Couple’s £2million clifftop vacation property is urged to be demolished

Couple’s £2million clifftop vacation property is urged to be demolished

The attractive Red House, which has stunning views of the North Sea, should be valued somewhere over £2 million.

But because of the rapid pace of coastal erosion in certain areas of Suffolk, it is now not only useless but also hazardous.

This week saw the start of the 1920s redbrick home’s demolition in Thorpeness after owners Richard Moore, 76, and wife Sheila, 73, were advised by council representatives that it was hazardous to remain there.

Since summer 2021, more than 50 feet of their backyard have been washed away, leaving the grand detached home just 30 feet from a 35-foot-high sandy cliff.

The home has been held by Ipswich Town FC director Mr. Moore and his wife for 25 years, and they have leased it out as a luxury vacation rental. They have not yet responded to the issue.

They would be quite angry that it has come to this, a villager said. The Red House is a stunning building, thus it is unfortunate that it is being demolished.

They might have spent a lot building their own sea defenses, just like their neighbors, but you can’t withstand nature’s powers indefinitely.

The six-bedroom house, which could accommodate 16 people and included a hot tub with sea views in the yard, is now being demolished on the property by an excavator.

The 53-year-old TV producer Lucy Ansbro said she and her boyfriend Matthew Graham spent “hundreds of thousands of pounds” in October to have 500 enormous boulders, each weighing three tonnes, placed at the foot of the cliff to safeguard their house.

They took the place of gabions, which were sea defenses composed of boulders wrapped in wire baskets and had been guarding the home until heavy weather washed them away around Easter last year.

Similar barriers keeping the water at bay in front of the Red House, whose owners reside in Ongar, Essex, were destroyed by storms a few months previously.

We completed the renovation using emergency procedures since, at the time, our property was in more danger than the Red House. Miss Ansbro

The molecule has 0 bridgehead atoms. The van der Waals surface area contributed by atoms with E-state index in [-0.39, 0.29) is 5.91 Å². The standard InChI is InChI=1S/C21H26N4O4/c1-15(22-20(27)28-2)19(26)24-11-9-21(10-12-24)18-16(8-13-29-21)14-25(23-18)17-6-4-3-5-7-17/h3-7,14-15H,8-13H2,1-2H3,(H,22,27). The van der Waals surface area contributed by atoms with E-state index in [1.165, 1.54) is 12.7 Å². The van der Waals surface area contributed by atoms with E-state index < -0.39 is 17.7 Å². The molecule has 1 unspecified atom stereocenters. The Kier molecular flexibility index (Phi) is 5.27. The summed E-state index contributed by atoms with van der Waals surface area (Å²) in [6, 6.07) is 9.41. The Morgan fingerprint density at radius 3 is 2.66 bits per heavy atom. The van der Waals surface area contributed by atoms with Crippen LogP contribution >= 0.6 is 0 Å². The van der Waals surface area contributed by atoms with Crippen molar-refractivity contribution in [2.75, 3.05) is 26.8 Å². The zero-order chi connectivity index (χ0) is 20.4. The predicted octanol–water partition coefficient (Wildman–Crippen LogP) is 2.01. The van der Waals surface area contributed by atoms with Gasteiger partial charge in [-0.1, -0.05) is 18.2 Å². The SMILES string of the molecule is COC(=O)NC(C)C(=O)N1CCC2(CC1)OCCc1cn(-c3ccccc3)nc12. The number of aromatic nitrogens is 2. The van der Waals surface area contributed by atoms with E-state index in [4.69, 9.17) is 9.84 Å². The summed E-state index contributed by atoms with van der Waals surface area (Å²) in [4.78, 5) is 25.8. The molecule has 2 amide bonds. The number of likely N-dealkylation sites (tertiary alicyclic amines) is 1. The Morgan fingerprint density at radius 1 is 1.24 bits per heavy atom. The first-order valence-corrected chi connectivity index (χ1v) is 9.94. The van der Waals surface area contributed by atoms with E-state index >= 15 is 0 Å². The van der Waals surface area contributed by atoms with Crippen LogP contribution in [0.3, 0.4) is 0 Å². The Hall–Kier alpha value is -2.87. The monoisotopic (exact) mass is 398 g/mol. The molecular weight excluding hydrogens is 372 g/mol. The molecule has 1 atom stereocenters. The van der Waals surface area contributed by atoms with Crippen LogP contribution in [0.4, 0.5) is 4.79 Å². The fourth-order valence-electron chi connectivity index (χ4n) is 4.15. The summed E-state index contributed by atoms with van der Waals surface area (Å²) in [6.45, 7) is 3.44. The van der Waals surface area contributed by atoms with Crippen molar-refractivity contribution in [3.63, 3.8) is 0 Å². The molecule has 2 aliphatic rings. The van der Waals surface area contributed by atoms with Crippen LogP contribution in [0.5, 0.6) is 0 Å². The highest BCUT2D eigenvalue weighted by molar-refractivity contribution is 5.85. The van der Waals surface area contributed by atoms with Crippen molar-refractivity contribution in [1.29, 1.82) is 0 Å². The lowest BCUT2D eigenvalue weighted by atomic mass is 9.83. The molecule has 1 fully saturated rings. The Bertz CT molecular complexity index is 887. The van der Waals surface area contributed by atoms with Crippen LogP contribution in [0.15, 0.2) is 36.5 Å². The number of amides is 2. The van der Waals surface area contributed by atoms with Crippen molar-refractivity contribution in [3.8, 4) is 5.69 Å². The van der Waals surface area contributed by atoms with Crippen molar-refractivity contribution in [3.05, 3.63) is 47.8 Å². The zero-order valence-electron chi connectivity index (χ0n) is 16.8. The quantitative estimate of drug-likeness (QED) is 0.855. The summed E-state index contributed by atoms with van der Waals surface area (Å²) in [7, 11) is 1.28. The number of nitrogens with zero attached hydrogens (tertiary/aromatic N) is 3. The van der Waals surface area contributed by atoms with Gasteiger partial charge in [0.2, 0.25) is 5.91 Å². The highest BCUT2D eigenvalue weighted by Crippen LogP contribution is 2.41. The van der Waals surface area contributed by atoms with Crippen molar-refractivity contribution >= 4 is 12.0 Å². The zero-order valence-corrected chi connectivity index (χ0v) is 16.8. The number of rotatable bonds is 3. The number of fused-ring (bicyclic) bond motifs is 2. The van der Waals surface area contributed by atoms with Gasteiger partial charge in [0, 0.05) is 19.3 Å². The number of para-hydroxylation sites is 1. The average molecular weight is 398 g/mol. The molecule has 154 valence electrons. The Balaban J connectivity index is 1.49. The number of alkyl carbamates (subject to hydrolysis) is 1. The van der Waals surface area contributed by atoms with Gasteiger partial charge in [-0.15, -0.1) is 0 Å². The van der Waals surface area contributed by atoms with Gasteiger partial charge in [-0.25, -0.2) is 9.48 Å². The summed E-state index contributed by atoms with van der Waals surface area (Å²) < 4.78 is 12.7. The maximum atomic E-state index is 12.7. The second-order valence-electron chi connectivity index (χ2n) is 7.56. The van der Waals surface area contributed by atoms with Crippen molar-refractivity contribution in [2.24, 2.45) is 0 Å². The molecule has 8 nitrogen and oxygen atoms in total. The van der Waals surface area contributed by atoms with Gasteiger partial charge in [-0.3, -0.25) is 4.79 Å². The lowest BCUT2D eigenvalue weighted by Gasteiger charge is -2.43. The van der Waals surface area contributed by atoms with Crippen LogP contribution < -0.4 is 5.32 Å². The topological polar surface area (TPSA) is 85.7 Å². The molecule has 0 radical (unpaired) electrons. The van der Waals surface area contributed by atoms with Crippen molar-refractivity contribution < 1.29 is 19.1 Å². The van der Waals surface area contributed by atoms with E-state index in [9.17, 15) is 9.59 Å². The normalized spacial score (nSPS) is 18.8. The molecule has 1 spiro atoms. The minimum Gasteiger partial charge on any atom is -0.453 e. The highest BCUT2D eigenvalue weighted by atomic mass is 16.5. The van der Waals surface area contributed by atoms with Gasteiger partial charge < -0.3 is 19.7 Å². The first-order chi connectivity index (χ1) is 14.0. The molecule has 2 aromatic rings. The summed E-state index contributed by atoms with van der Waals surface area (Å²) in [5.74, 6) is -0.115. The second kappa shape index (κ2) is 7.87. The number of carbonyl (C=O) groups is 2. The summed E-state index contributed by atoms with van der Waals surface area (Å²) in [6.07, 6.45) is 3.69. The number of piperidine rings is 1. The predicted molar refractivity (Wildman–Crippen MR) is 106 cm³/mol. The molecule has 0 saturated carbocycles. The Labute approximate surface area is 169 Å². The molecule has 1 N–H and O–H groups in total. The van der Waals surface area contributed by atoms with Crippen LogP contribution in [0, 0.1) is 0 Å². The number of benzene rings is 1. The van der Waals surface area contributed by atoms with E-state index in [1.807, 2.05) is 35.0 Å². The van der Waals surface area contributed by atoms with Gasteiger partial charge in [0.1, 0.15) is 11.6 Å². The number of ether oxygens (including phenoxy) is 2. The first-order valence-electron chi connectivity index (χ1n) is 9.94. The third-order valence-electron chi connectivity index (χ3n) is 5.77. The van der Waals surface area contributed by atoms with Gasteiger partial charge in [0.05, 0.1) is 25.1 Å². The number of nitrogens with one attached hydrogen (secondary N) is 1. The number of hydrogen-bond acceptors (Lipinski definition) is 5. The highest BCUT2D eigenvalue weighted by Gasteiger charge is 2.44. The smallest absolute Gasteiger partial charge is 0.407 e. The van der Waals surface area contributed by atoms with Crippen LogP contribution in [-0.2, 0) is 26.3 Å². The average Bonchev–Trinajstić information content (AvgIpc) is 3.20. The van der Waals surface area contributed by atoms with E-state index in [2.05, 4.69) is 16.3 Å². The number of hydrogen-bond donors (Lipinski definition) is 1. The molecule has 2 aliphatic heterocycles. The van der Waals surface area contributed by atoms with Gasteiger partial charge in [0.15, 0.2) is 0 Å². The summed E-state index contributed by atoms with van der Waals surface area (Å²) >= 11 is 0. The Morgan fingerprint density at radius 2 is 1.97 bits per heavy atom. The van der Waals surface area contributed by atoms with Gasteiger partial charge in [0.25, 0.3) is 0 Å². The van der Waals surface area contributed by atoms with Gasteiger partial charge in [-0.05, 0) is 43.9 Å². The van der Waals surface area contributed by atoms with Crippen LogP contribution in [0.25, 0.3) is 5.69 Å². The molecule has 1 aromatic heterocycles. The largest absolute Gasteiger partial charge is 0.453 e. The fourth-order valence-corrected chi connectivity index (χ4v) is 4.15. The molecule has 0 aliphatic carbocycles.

We did so because the council was under no duty to do so. The Red House was contemplating participating, but they lacked the necessary funding.

We would not be residing there now if I had not placed those pebbles there. Compared to the Red Home, most of our house is closer to the sea, and the cliff would be in the midst of our yard.

The Norfolk and Suffolk coastlines are among those in northwest Europe with the quickest erosion rates because they are soft, sandy terrain.

As a consequence, coastal houses in Easton Bavents and Pakefield have been destroyed, although none as dramatic as the most recent casualty.

Miss Ansboro serves as a director of the Thorpeness Community Interest Group, which is in talks to strengthen sea defenses with the Coastal Partnership East, a collection of regional coastal authorities.

“We represent the whole community,” she said, “and we are trying to make them aware of the issue.

“Once the Red House is gone, other homes fronting the sea are in danger, then those behind are in danger,” the proverb continues.

According to Coastal Partnership East, in the first several months of 2022, erosion in front of the Red House drastically worsened, “putting the north end of the property at severe danger.”

Early Spring marked the “critical moment,” after which “any interventions at the toe of the cliff would have made little difference.”

According to a representative, Coastal Partnership East has been closely collaborating with the Thorpeness community to create solutions to lower the danger of coastal erosion.

This is mostly at the village’s north end, where erosion has been worse since 2018. The favored choice by the community is a rock revetment, which is a seawall that slopes and is progressing into precise design.

»Couple’s £2million clifftop vacation property is urged to be demolished«

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